Since centuries skeptics had their doubts on whether Exodus of Israelites from Egypt, crossing the Jordan River, and conquering the land really happened as they contend that Israelites were already part of an indigenous population in Canaan. Theory of the Israelites that contests they were already living in Canaan are based in part because archaeologists had not found any evidence for early Israelites in the east, particularly the Jordan Valley, during the Iron Age.
A recent discovery, however, provides physical evidence to support the biblical account. Excavations in Khirbet el-Mastarah, an area in the Jordan Valley, have unearthed numerous nomadic or semi-nomadic enclosures and structures dating back to the time of the Exodus. If they are, this might fit the biblical story of the Israelites coming from east of the Jordan River, then crossing the Jordan and entering the hill country of Israel later. The location, isolated and hidden by surrounding hills, makes it a likely place a nomadic people would settle. The evidence also points to a “new population” entering the area.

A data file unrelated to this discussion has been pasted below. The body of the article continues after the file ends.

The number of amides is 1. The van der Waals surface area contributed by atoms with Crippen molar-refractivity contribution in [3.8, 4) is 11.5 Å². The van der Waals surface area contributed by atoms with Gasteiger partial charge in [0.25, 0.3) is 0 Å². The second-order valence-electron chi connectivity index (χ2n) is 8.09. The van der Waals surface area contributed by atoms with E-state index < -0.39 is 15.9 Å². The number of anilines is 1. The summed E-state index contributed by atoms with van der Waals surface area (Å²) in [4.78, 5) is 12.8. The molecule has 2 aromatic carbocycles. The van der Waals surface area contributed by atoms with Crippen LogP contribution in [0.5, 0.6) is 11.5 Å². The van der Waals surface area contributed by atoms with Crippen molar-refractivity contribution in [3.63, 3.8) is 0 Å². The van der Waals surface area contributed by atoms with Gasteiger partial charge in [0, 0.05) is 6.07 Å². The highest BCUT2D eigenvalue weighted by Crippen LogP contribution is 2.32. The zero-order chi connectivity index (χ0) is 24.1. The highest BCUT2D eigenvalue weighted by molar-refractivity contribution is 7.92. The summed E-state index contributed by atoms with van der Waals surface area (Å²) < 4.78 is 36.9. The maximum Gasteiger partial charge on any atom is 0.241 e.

All of this supports the biblical account of the Israelites wandering in the desert for decades before entering the land. This proves that the Bible is a historically accurate book ever penned and hundreds of ancient discoveries verify its accuracy.